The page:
The Twirl Moment: Why We Love To Sew Skirts

Top: Jil Cappuccio’s Mix + Match Dress from Stitch’s Spring 2009 issue. Bottom: Tricia wears a blue and brown version of the Mix + Match Dress.

Top: Jenny Gordy’s Tulip Skirt from the first issue of Stitch. Bottom: Karyn from The Workroom used a great print and repurposed typewriter keys for her version of the Tulip Skirt.

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I am a big fan of easy dressing and easy sewing with a personal twist. You can make great clothes that are simply constructed but offer a great canvas for unique details, from vintage notions and appliqué to embroidery and cool fabric mixes. This is a big reason why dresses and skirts are my favorite things to sew. You have lots of room, literally and figuratively, to experiment and play.

If you get your creative charge in choosing fabrics, you know how different fabrics can totally change the look of a pattern. I have couple of favorite go-to skirt patterns that I make over and over again in different fabrics with different details. (This is an easy way to build an inexpensive work wardrobe in a snap!) So I love seeing the same pattern done in different fabrics to help me visualize the possibilities. We have two great examples here for a little inspiration.

Check out Jil Cappuccio’s Mix + Match Dress in two different colorways and in two different sizes. Our beautiful model Nida is wearing the dress in orange and yellow.  I am wearing the dress in a blue and brown colorway in my editor’s photo from the first issue of Stitch. I love the mix of prints used with a different print jersey for the sleeves in contrast with the body of the dress. A perfect example of easy dressing, this dress is super comfortable to wear and is flattering on many body types. Nida is a model size 4. I am definitely not a model size anything. But the dress works for both of us!

Another great example is Jenny Gordy’s Tulip Skirt, a great all-season skirt that also looks great on many body types. I love the subtle detailing on this simple skirt such as the contrast stitching and buttons and the high waist. Our model Aja wears the original version in a tobacco-colored heavyweight linen with red buttons and topstitching. Karyn, the talented owner of The Workroom, a hip fabric store in Toronto, made her own version in a sophisticated print and cleverly used vintage typewriter keys for the buttons. She also made the tie bigger for a more dramatic look. Making a pattern your own is what it’s all about.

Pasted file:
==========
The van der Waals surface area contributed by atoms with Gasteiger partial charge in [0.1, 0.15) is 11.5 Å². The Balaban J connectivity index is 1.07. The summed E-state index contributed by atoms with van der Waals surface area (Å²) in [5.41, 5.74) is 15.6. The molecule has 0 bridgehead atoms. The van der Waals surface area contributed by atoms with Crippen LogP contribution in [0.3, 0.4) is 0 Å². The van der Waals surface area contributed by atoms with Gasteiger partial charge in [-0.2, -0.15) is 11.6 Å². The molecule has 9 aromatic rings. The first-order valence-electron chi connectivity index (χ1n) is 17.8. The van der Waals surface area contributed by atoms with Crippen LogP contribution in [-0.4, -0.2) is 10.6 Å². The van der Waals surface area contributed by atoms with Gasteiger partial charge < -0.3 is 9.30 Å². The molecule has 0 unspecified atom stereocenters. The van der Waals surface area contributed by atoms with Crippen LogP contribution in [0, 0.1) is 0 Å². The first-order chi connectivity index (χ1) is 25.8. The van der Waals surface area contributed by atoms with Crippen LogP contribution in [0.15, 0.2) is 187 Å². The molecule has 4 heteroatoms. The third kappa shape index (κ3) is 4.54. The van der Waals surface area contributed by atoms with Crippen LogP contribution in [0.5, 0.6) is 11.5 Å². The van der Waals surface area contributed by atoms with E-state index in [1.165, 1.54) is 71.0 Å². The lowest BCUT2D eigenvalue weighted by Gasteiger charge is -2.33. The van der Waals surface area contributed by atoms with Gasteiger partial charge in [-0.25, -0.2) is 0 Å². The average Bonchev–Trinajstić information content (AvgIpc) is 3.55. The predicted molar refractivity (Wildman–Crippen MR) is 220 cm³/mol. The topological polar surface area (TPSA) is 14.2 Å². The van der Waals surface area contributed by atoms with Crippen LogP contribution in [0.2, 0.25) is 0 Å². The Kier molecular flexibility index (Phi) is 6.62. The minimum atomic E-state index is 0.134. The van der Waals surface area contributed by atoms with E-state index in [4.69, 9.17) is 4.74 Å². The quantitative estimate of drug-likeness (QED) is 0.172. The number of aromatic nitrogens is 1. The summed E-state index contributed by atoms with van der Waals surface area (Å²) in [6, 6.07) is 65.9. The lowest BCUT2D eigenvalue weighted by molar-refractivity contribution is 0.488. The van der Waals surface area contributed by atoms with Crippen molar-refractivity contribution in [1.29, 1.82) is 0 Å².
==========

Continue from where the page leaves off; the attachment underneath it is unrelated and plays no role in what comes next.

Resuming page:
The other thing I love about making simple skirts and dresses is that you really can make them in a weekend. Sometimes you need a little instant sewing gratification. My weekend sewing plan usually goes like this:

Friday night after work: cut out pattern and fabric

Saturday: sew all the major pieces together

Sunday: final fit tweaks, complete finishing, add embellishment details

Monday: wear it to work and impress my co-workers

Now that’s my idea of a fabulous weekend.

Which brings me to my favorite part of the sewing experience, which I call ” the twirl moment.” This is the moment when you finish your project, put it on, run to the mirror, admire yourself in your creation from all angles, and do a little twirl of happiness at the result. Fits me perfectly, check! Looks pretty darn fabulous, check! Doesn’t make my butt look big, check! Have the perfect shoes to go with it, check! Plan to wear it as soon as possible to show it off-definitely!

Try out one of our digital skirt and dress patterns this weekend. And if you need a little embellishment inspiration for your next skirt, see our profile in the current issue of Stitch on Alison Willoughby, aka the “skirtgirl” and author of 49 Sensational Skirts, for ideas on how to turn a simple skirt into a work of wearable art. The possibilities really are endless.

Happy sewing,

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2 thoughts on “The Twirl Moment: Why We Love To Sew Skirts

  1. I got this issue but it was a digital edition and aparently the magazine comes with patterns, I didn’t get this ones online. Do you guys have any idea how can I get them? I can not make all the skirts because there’s no pattern.


  2. I am enjoying reading your articles and checking out your patterns. Unfortunately, the pictures on your website are just too small for me to make out the main details. I can imagine that a far-sighted person would have even more difficulty. Please consider enlarging your pictures, or at least having a “zoom” feature or the option of viewing a larger version if one clicks on a photo.